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Say “I Don’t Know” More Often

Most topics are ones where either we hardly know anything or where we think know so much that we are very confident.

Funny thing: regardless of the topic of discussion— whether we are uninformed or knowledgeable on it — when someone asks for our view, most of us can’t resist the urge.

Many of us, my past self included, fear that saying “I don’t know” makes us look stupid, or that we’re bad at shutting up.

So we express an opinion regardless.

In this essay, I want to look at: What actually happens when someone states a belief? And when we consequentially disagree?

How we think it works, but it doesn’t

It’s your lucky day and we run into each other and we end up talking about cycling, which, you mention, is a sport you haven’t been following at all because it makes you fall asleep. After a while, you nevertheless say “I think Geraint Thomas will win the Tour de France” or “I believe many cyclists (still) use doping.”

Here’s the standard model of what went down when you made this assertion:

  1. Person has an opinion on who will win the Tour or about how common cheating is in the peloton. Person’s opinion is there in her head, like a thing you can go and count.
  2. Some other human asks person about her view on the Tour or the efficacy of anti-doping tests.
  3. Person reports her pre-formed conviction.

According to this account, the stance you just expressed when you uttered “I think that …” was already there, and by asking you about it, your interlocutor made it come to the surface, solicited it, extracted it from your head.

Research has shown that this piece of folk psychology gets it wrong.

Let’s unpack this step by step.

Phase 1: fear of looking stupid

In the majority of cases, we simply don’t have a worked-out opinion (let’s be honest). We haven’t particularly spent a lot of time meditating on the subject at hand.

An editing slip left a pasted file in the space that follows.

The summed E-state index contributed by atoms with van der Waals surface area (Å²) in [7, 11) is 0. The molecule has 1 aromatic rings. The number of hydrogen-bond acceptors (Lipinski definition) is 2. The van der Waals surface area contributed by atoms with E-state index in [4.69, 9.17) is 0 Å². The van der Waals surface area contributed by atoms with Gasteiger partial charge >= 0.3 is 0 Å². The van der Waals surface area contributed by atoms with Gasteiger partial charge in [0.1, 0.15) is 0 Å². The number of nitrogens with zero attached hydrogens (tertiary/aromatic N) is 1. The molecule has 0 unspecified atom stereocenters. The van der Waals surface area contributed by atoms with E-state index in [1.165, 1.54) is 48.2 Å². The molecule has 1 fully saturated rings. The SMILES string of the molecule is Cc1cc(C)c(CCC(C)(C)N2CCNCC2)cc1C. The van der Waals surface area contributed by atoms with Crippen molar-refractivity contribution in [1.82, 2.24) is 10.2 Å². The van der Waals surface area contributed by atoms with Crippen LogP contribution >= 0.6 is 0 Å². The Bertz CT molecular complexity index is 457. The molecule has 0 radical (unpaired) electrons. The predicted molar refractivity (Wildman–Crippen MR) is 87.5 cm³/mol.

When someone asks us about our thoughts, we don’t want to appear dumb so, rather than confessing ignorance, we pretend to have a position anyway.

It’s not the already-present-belief that prompts us to express a belief here, but our dread of losing face when we say we don’t know (or our inability to shut up).

In our little thought experiment, let’s say you haven’t spend any time looking into the question of doping, yet nevertheless at the same time have firm beliefs about cyclist’s ethics: “‘Lance Armstong’ sounds like someone who went to the moon. Oh and they all dope,” you proclaim confidently, adding a scoff: “Everybody knows that.”

This may seem innocent, but it has nasty far-reaching consequences, as we’ll see later.

Phase 2: post-hoc rationalization

Before we get to that, we need to put more pieces of the puzzle in place. If the claim we make isn’t a belief we already had then why do we utter the particular belief we do?

The reason you just gave that opinion isn’t because it’s the position you already held, but has to do with a (a) bias or (b) social factor.